65
drank Happiness by Lupicia
300 tasting notes

I was so sure I’d reviewed this that I’d put it in the cupboard. The shame. It might have been because it’s not a favourite – this is one that leaves me fairly indifferent.

In the bag, the dry leaf smells very boozy, but not a ripe, fruitrotty, autumnal booziness like Marco Polo (vert) from Mariage Frères, but a much flatter, staler scent, like forgotten home-made lemonade going to waste. Yeasty, almost.

The yeastiness carries through into the cup, and unfortunately there’s very little fruit to balance it. Peaches? Grapefruit? No, not really. They decided they’d have more fun somewhere else. What there is, is a lightly perfumed sweetness – it could be either fruity or floral.

This tastes like something I had – I don’t remember if I ate it or drank it – in Japan, which gives it an unfair advantage of familiarity; it’s hard to rate fairly. But, then again, this is a rooibos/green blend. I usually say I’d rather drink a Lupicia tea than most any other because I like their bases so much, but this blend doesn’t really appeal to me as much as their straight greens.

[From my Lupicia spree at Westfield Valley Fair in Santa Clara, October 2013.]

Preparation
Boiling 1 min, 15 sec
Ana

This tea is just… weird.

Anna

It just feels like they forgot something. But I have yet to feel like I don’t want to finish a cup of Lupicia tea, I think that’s what makes them so consistent and reliable to me.

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Comments

Ana

This tea is just… weird.

Anna

It just feels like they forgot something. But I have yet to feel like I don’t want to finish a cup of Lupicia tea, I think that’s what makes them so consistent and reliable to me.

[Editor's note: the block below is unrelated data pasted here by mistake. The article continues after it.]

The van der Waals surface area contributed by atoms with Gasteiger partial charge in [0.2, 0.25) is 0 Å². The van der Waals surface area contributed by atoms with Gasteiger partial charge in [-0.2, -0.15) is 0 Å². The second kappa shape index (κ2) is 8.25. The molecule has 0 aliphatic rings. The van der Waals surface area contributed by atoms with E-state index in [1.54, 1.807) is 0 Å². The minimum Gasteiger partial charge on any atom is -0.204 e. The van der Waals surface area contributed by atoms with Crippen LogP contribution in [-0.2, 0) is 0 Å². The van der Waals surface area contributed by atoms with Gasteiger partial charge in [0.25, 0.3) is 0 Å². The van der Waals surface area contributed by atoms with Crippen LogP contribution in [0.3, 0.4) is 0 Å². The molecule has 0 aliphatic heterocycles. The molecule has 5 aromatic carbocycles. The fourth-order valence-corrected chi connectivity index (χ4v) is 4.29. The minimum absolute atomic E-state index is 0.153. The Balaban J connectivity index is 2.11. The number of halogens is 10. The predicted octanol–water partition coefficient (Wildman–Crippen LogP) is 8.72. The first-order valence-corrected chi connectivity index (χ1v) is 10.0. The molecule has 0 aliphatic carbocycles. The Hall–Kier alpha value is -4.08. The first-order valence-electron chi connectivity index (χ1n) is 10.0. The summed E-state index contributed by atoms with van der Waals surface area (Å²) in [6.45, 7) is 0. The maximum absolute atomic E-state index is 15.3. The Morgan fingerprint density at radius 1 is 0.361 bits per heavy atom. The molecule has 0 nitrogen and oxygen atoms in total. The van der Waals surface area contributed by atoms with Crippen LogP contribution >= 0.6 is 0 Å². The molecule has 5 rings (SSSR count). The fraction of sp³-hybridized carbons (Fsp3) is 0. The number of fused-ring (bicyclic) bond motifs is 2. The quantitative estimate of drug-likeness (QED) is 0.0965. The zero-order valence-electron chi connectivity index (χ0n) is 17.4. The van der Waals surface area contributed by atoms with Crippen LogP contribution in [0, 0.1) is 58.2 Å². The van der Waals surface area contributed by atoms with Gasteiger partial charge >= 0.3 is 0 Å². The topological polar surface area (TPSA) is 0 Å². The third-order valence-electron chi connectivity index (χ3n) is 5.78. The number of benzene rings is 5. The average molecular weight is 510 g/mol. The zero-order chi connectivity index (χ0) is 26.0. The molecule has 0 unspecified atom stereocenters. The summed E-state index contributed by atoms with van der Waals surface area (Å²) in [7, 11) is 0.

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Bio

I’m going to try all the teas.

Then I will choose a lucky few perfect specimens, and we will live happily together in my tea cupboard.

Forever.

  • * *

2014

This year, all bets are off. I am going to drink both peppermint and chamomile and possibly suffer a little. But it’s okay – it’s for science.

I’m doing Project Jasmine, Project Peach and Project Unflavoured Green.

In terms of flavoured teas, Lupicia and Mariage Frères have become my massive favourites, and I have learned that Dammann Frères/Fauchon/Hédiard and Butiki aren’t really for me.

The O Dor, Adagio and Comptoir des thés et des épices are all on this year’s I’d like to get to know you better list.

2013

Getting back into tea drinking last fall, I was all about rooibos. This past spring has been all green tea, all the time, with some white additions over the summer. Currently attempting a slow, autumnal graduation to black teas. Oolongs are always appropriate.

The constant for me, flavour wise, is the strong presence of fruity and floral notes. Vanilla is lush, as long as it’s not artificial. Peach, berries, mango. Cornflower, rose, lavender.

No peppermint.

No chamomile.

No cinnamon.

Ever.

  • * *

My ratings don’t reflect the ‘What does this tea do for me?’ standard, but rather my own ‘What would I do for this tea?’ scale.

100-90
My absolute favourites. Teas I would travel for – or, in any case, pay exuberant postage for, because they simply have to be in my cupboard. Generally multi-faceted teas with complex scents and flavours. Teas with personality. Tricky teas.

89-80
Teas I wouldn’t hesitate to buy again if and when I came across them. Tea purchases I would surreptitiously weave into a travel itinerary (Oh! A Lupicia store! Here?! My word!).

79-70
Teas I enjoyed, but don’t necessarily need to make any kind of effort to buy again.

69-0
Varying degrees of disinterest and contempt.

Location

Rome, Italy

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